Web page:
If Almon were counseling the restaurant that ejected the offending patron, she would recommend they get signed, written statements from anyone who was present and overheard the situation. She would also have the restaurant managers promptly document why they took the steps that they did, e.g., because the patron was speaking loudly for others to hear, and made a racial remark that violated the company’s EEO policy, or alarmed other diners, e.g., by making drunken threats of violence.
Almon adds, of course, that a public drunken rant is nearly always captured on someone’s iPhone. All of this evidence should help the restaurant defend any claim by the patron, showing that the patron was tossed for reasons other than his political thinking. Conversely, if the patron wanted to sue, he would have to prove that it was his unpopular political beliefs and not bad conduct, that led to his ouster.

Is more staff training a good idea?

When I asked Volokh about the owner’s role in providing staff training, he confirmed that owners are responsible for what the employees do on the job because they are acting on behalf of the business. What this means, practically speaking, is that employees need to know how to comport themselves in these politically polarized times or if they don’t, the business could be subject to a lawsuit.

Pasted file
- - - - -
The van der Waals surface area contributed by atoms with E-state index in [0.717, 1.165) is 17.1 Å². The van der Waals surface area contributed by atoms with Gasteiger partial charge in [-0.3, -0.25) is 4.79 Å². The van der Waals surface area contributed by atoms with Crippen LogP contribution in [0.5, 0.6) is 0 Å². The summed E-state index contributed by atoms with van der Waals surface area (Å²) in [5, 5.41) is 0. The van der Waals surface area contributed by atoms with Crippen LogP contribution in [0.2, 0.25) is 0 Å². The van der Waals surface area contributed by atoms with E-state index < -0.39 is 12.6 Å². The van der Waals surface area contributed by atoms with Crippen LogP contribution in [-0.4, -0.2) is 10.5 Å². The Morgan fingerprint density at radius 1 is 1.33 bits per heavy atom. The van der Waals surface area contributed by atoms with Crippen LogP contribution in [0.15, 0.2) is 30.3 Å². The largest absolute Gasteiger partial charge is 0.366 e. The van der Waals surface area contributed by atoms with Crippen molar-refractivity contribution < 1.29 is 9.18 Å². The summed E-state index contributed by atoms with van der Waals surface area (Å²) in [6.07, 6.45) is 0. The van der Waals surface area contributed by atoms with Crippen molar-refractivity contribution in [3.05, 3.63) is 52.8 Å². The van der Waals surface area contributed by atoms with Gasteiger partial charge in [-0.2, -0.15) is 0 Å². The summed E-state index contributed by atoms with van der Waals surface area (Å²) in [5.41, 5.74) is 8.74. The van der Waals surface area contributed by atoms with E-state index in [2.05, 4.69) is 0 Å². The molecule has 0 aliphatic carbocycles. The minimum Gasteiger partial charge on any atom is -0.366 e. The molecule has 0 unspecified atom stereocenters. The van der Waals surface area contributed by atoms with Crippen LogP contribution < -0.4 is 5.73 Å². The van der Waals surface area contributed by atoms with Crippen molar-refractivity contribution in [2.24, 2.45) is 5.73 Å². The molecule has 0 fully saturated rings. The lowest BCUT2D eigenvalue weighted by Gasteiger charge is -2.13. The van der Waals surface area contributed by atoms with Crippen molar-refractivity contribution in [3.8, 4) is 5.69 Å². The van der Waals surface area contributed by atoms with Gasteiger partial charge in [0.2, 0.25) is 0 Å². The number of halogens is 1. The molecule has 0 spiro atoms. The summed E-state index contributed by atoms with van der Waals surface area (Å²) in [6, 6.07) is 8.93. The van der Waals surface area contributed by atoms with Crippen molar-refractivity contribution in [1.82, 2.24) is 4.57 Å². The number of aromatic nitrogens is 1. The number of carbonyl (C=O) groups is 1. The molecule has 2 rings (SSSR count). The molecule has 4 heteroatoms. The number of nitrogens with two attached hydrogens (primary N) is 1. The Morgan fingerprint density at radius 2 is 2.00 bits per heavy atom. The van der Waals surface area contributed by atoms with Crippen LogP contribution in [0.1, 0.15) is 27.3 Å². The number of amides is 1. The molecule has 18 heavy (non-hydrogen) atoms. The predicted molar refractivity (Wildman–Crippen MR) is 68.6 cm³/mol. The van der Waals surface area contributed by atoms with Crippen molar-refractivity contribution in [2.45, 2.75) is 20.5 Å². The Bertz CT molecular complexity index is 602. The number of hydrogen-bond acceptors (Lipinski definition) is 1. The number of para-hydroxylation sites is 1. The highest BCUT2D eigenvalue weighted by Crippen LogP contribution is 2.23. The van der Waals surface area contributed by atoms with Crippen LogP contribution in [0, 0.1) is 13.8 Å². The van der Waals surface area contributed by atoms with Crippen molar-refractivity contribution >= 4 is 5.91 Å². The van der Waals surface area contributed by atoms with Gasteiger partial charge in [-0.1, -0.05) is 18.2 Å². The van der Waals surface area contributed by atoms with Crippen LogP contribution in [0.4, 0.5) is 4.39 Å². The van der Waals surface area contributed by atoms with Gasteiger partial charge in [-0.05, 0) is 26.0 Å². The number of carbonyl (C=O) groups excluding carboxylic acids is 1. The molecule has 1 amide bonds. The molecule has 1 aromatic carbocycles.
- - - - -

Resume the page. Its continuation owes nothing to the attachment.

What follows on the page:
With some anti-discrimination laws, there is an obligation to train. Volokh doesn’t believe there is a formal training requirement under the few existing bans on political discrimination — but if an employee hasn’t been trained and therefore doesn’t know about the law and violates it, the restaurant may run the risk of being sued and losing.

On the flip side, can a business show preferential treatment to a specific ideology or group?

It might interest business owners to note, according to Volokh, that while discriminating against specific sets of people by refusing to serve them may be illegal, providing discounts for particular groups are okay, because many jurisdictions don’t ban preferences (I would call this a form of positive discrimination) based on age, occupation, or military service, in places of public accommodation.
Other forms of this kind of discrimination are specially allowed by statute (some states exempt discounts for the elderly from their anti-discrimination laws). But if the law bans political affiliation discrimination, then discounts for people who have a particular political affiliation are equally banned.

European Stocks Markets at Close Report: European stocks lower on trade woes; Bank of England hikes rates I cnbc

Europe stocks close lower on trade woes; Bank of England hikes rates

Silvia Amaro, Justina Crabtree, Ryan Browne

European markets closed sharply lower Thursday, after the Bank of England announced a rate hike.
FTSE FTSE 7578.34 -74.57 -0.97% 787577632